Of the 7 corporate SEC FCPA enforcement actions from 2014, 4 enforcement actions (57%) (Avon, Bruker, Bio-Rad and Layne Christensen) were the result of corporate voluntary disclosures. 1 enforcement action (Smith & Wesson) originated from the manufactured Africa Sting enforcement action, 1 enforcement action (HP) was the result of a previous foreign law enforcement action and 1 enforcement action (Alcoa) was the result of a previous civil lawsuit. By way of comparison, of the 8 corporate SEC FCPA enforcement actions in 2013, 3 enforcement actions (38%) were the result of corporate voluntary disclosures; in 2012 of the 8 corporate SEC FCPA enforcement actions 4 (50%) were the result of corporate voluntary disclosures; and in 2011 of the 13 corporate SEC FCPA enforcement actions 11 (85%) were the result of corporate voluntary disclosures.

This remainder of this post provides an overview of SEC FCPA enforcement in 2014.

Avon (December 17th)

See here and here for prior posts

Charges:   Violation of the FCPA’s books and records and internal controls provisions

Settlement:  Approximately $67.4 million ($52,850,000 in disgorgement plus prejudgment interest of $14,515,013.13)

Disclosure:   Voluntary Disclosure

Individuals Charged:  No

Related DOJ Enforcement Action:  Yes

Bruker Corp. (December 15th)

See here for the prior post.

Charges: None.  Administrative cease and desist order finding violations of the FCPA’s books and records and internal control provisions.

Settlement:  Approximately $2.4 million ($1,714,852 in disgorgement, $310,117 in prejudgment interest, and a $375,000 penalty)

Disclosure:   Voluntary Disclosure

Individuals Charged:  No

Related DOJ Enforcement Action:  No

Bio-Rad (November 3rd)

See here and here for prior posts

Charges: None.  Administrative cease and desist order finding violations of the FCPA’s anti-bribery provisions and books and records and internal control provisions.

Settlement:  Approximately $40.7 million in disgorgement

Disclosure:   Voluntary Disclosure

Individuals Charged:  No

Related DOJ Enforcement Action:  Yes

Layne Christensen (November 3rd)

See here and here for prior posts

Charges: None.  Administrative cease and desist order finding violations of the FCPA’s anti-bribery provisions and books and records and internal control provisions.

Settlement:  Approximately $5.1 million ($3,893,472.42 in disgorgement plus $858,720 in prejudgment interest as well as a $375,000 penalty amount)

Disclosure:   Voluntary Disclosure

Individuals Charged:  No

Related DOJ Enforcement Action:  No

Smith & Wesson (July 28th)

See here and here for prior posts.

Charges:   None.  Administrative cease and desist order finding violations of the FCPA’s anti-bribery, books and records and internal control provisions.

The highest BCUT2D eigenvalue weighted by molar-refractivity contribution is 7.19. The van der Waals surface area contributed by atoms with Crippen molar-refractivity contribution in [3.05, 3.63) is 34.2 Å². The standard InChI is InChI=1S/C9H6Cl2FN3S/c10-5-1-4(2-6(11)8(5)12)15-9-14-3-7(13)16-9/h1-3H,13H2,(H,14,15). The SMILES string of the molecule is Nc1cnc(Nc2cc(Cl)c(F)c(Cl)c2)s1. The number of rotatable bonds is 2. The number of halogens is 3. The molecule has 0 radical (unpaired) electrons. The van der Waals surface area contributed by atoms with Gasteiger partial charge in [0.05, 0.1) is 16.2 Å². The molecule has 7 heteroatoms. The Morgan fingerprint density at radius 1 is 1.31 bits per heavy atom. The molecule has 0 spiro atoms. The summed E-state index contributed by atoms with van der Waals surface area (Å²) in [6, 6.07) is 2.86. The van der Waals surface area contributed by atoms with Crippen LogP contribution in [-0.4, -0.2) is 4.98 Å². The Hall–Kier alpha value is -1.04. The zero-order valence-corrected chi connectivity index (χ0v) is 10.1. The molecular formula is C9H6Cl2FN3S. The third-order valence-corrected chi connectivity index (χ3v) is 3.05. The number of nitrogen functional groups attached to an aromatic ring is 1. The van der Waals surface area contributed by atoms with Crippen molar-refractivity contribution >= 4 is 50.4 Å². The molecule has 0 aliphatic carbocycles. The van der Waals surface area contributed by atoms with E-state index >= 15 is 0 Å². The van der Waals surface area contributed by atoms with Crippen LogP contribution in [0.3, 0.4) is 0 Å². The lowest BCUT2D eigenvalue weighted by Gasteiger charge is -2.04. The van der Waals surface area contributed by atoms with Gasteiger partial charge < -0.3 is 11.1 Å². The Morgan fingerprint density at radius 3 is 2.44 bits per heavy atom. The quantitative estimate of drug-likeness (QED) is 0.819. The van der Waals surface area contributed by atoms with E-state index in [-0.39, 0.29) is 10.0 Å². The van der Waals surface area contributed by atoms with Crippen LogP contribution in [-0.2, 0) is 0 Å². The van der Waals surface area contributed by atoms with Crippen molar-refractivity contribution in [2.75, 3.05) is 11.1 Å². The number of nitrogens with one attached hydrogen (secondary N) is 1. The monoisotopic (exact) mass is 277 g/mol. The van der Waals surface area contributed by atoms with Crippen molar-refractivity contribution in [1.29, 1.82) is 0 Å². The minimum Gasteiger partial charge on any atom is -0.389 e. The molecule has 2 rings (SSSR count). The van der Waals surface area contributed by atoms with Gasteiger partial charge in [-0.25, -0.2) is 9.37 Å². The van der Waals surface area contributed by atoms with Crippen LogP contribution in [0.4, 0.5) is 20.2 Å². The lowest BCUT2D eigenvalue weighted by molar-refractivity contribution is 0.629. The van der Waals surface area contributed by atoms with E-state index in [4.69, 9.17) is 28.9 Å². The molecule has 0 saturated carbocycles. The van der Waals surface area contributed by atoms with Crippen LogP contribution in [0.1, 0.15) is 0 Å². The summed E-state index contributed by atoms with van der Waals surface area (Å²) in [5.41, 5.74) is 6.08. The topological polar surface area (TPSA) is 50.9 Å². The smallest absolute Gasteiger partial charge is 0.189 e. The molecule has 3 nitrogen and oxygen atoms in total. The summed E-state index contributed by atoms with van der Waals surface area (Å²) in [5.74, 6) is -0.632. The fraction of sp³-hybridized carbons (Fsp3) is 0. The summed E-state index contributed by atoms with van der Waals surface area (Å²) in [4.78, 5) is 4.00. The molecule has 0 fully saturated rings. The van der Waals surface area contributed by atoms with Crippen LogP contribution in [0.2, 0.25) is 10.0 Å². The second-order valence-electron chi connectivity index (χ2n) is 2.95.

Settlement:  Approximately $2 million ($107,852 in disgorgement, $21,040 in prejudgment interest, and a civil monetary penalty of $1,906,000

Disclosure:   The enforcement action originated after a Smith & Wesson employee was criminally charged in the DOJ’s manufactured Africa Sting enforcement action.

Individuals Charged:  No (as to the conduct alleged in the corporate enforcement action).

Related DOJ Enforcement Action:  No.

HP (April 9th)

See here for the prior post.

Charges:   None.  Administrative cease and desist order finding violations of the FCPA’s books and records and internal control provisions.

Settlement:  $34 million in disgorgement and prejudgment interest (approximately $2.5 million of the disgorgement amount was satisfied by payment of $2.5 million in connection with the HP Mexico DOJ action).

Disclosure:   The enforcement action appears to have been the result of a previous German and Russian law enforcement investigation (see here for the prior post).

Individuals Charged:  No

Related DOJ Enforcement Action:  Yes

Alcoa (January 9th)

See here for the prior post.

Charges:   None.  Administrative cease and desist order finding violations of the FCPA’s anti-bribery provisions and books and records and internal control provisions.

Settlement:  $175 million in disgorgement (of which $14 million will be satisfied by the payment of the forfeiture in the criminal action).

Disclosure:   A 2008 civil lawsuit between Alba and Alcoa.

Individuals Charged:  No

Related DOJ Enforcement Action:  Yes

SEC Enforcement (Individual)

For the first time since April 2012, the SEC brought an FCPA enforcement action against an individual.  This enforcement action is summarized below.

Stephen Timms and Yasser Ramahi (November 17th)

See here for the prior post

Charges: None.  Administrative cease and desist order finding violations of the FCPA’s anti-bribery provisions, causing violations of the FCPA’s books and records provisions

Settlement:  Timms and Ramahi consented to the entry of the order and agreed to pay financial penalties of $50,000 and $20,000 respectively.

Employer Charged:  The individuals were associated with FLIR System, Inc. but at present the company has not been charged

Related DOJ Enforcement Action:  No